Now, in his presentation of a probabilistic version of the classical cosmological argument, Andrews argues that which is uncaused is necessary – but this is odd. Necessity is a transworld modal property, but being caused or uncaused does not bear on the modal question, unless you accept the PSR or some version of it. Something can be uncaused but not be metaphysically necessary – exist in every possible world. As such, no defense of the PSR that is implicitly invoked is given and Schieber points out that Andrews did not adequately move from that there is a necessary being to that the necessary being is personal. It’s unclear why Andrews needed to bring up the Aristotelian point about arguing that an essentially ordered series cannot be infinite – as he characterized the argument in modal terms, he can simply take his PSR that all contingent facts have causes to that there exists a necessary being fairly straightforwardly. So neither was there an argument as to why one ought to accept PSR nor as to why the necessary being would be a personal being – the only potential categories are not merely minds or abstract objects. If we look at the structure of various anti-PSR arguments – see a nice summary by Tom Senor here – it seems we have plenty of reasons to reject PSR, insofar as one wants to avoid modal collapse.

    Andrews also accuses Schieber of accepting modal collapse, which is odd because it was unclear where if anywhere Schieber argued for modal collapse. There is nothing about Schieber’s argument from non-God objects, which is basically a combination of the classical problem of what reason a perfect being (who is also perfectly rational) would want for creation and considerations about there being a best possible world. An argument along the same topic but taking a different approach would be William Rowe’s a priori argument for atheism, also falling out as a consequence of perfect being theology. For an explication of this argument, see Klaas Kraay’s “Divine Unsurpassability.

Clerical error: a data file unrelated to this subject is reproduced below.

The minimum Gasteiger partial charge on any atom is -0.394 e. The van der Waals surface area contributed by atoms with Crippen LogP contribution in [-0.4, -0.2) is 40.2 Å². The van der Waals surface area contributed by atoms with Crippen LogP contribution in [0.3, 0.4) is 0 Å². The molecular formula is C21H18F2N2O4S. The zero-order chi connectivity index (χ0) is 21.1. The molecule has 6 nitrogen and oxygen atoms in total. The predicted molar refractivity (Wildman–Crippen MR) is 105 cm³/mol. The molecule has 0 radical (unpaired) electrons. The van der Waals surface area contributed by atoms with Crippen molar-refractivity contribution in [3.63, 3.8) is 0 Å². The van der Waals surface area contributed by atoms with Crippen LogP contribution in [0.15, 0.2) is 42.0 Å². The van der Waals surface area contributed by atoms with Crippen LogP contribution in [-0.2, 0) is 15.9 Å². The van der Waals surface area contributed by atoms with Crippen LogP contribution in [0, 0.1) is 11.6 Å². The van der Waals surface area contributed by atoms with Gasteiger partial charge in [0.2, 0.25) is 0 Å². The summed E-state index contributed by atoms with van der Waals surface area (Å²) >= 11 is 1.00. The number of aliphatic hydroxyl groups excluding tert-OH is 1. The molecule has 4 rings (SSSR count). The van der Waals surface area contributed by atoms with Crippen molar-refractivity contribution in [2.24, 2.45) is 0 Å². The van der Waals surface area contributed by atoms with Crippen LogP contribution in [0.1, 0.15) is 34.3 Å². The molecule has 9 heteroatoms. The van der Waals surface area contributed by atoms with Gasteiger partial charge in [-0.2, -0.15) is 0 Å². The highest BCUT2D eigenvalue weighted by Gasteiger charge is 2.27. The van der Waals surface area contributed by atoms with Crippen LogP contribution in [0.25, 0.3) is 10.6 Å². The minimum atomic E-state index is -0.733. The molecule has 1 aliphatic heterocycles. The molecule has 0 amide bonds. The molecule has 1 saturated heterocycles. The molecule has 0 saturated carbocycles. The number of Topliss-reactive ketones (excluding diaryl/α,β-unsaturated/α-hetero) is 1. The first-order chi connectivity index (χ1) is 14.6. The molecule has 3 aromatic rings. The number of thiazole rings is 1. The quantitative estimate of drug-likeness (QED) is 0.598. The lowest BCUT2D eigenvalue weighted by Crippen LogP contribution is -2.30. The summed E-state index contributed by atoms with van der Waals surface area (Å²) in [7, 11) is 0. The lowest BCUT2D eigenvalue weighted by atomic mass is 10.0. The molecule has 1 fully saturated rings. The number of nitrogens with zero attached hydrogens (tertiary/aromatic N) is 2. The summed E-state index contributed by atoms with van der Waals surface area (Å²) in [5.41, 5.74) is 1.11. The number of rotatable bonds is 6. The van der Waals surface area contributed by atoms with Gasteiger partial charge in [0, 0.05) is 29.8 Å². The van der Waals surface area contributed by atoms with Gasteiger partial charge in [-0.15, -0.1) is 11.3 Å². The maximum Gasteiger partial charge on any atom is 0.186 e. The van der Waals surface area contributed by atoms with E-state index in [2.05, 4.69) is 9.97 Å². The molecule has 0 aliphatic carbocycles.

Also, there was not an adequate response to Schieber’s criticisms of the fine-tuning argument. In brief, Schieber charged Andrews’ with illegitimately adding the expectation of there being a life-permitting universe like this one into the theistic hypothesis to artificially raise the probability conditional to it. Two issues about this in fact: one, I think Schieber should have raised the spectre of skeptical theism here in significantly undermining our capacity to determine what should fall out as a consequence of the theistic hypothesis and thereupon the probability P(fine-tuned universe|theism). Secondly, if the fine-tuning data should cry out for explanation, the fact that there exists such a specific being with a specific set of abilities with a specific nature to bring it about should similarly cry out for explanation. If the regress of explanation is halted by appeal to the metaphysical necessity of the being, then the FTA is just dependent on the previous cosmological argument to begin with. But, moreover, if a modal cosmological argument of this sort is to avoid modal collapse, the typical move is to appeal to libertarian free will, something quite dubious. But even granting that, this makes the problem quite bad for the prospects of the FTA as the necessary first cause can actualize any contingent state of affairs – that is to say, every metaphysically possible world is actualized by virtue of this beings act. But, as Andrews himself pointed out, scenarios involving utterly life barren worlds seem to be metaphysically possible and all sorts of worlds would be metaphysically possible. But, as a consequence, the existence of a fine-tuned universe such as this is not in fact raised conditional to this sort of theism – in fact, if any coherent probability exists at all, one might well argue that it is lowered!